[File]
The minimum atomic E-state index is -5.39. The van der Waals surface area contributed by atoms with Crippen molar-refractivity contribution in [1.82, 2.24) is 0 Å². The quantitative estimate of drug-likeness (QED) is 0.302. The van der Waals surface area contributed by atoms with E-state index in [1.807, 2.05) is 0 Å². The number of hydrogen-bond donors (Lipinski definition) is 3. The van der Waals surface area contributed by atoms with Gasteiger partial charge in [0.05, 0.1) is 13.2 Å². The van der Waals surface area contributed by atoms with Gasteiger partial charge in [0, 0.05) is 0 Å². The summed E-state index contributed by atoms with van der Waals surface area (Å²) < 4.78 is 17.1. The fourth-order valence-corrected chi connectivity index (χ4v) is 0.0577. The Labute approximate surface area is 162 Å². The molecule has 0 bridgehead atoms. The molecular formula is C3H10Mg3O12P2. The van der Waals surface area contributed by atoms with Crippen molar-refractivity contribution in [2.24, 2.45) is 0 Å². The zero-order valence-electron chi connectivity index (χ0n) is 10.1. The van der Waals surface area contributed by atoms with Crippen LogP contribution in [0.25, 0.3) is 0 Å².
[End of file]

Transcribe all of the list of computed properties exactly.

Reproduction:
The minimum atomic E-state index is -5.39. The van der Waals surface area contributed by atoms with Crippen molar-refractivity contribution in [1.82, 2.24) is 0 Å². The quantitative estimate of drug-likeness (QED) is 0.302. The van der Waals surface area contributed by atoms with E-state index in [1.807, 2.05) is 0 Å². The number of hydrogen-bond donors (Lipinski definition) is 3. The van der Waals surface area contributed by atoms with Gasteiger partial charge in [0.05, 0.1) is 13.2 Å². The van der Waals surface area contributed by atoms with Gasteiger partial charge in [0, 0.05) is 0 Å². The summed E-state index contributed by atoms with van der Waals surface area (Å²) < 4.78 is 17.1. The fourth-order valence-corrected chi connectivity index (χ4v) is 0.0577. The Labute approximate surface area is 162 Å². The molecule has 0 bridgehead atoms. The molecular formula is C3H10Mg3O12P2. The van der Waals surface area contributed by atoms with Crippen molar-refractivity contribution in [2.24, 2.45) is 0 Å². The zero-order valence-electron chi connectivity index (χ0n) is 10.1. The van der Waals surface area contributed by atoms with Crippen LogP contribution in [0.25, 0.3) is 0 Å².